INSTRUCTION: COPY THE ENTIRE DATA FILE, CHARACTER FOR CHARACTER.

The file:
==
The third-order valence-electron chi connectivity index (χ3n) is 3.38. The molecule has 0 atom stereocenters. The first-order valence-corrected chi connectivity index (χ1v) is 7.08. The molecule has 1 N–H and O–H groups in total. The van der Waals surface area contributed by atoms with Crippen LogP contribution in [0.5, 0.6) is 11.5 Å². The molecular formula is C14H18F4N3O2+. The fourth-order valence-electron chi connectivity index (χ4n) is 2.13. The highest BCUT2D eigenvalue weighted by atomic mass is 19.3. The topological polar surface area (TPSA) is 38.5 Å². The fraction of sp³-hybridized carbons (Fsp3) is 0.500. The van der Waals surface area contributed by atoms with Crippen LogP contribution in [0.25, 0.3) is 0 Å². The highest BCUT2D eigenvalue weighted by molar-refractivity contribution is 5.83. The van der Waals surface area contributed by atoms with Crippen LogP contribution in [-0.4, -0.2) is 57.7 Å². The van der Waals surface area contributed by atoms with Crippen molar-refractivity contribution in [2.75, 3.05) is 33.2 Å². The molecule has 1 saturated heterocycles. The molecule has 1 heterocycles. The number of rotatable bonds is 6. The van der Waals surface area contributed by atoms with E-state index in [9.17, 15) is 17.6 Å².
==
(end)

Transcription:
The third-order valence-electron chi connectivity index (χ3n) is 3.38. The molecule has 0 atom stereocenters. The first-order valence-corrected chi connectivity index (χ1v) is 7.08. The molecule has 1 N–H and O–H groups in total. The van der Waals surface area contributed by atoms with Crippen LogP contribution in [0.5, 0.6) is 11.5 Å². The molecular formula is C14H18F4N3O2+. The fourth-order valence-electron chi connectivity index (χ4n) is 2.13. The highest BCUT2D eigenvalue weighted by atomic mass is 19.3. The topological polar surface area (TPSA) is 38.5 Å². The fraction of sp³-hybridized carbons (Fsp3) is 0.500. The van der Waals surface area contributed by atoms with Crippen LogP contribution in [0.25, 0.3) is 0 Å². The highest BCUT2D eigenvalue weighted by molar-refractivity contribution is 5.83. The van der Waals surface area contributed by atoms with Crippen LogP contribution in [-0.4, -0.2) is 57.7 Å². The van der Waals surface area contributed by atoms with Crippen molar-refractivity contribution in [2.75, 3.05) is 33.2 Å². The molecule has 1 saturated heterocycles. The molecule has 1 heterocycles. The number of rotatable bonds is 6. The van der Waals surface area contributed by atoms with E-state index in [9.17, 15) is 17.6 Å².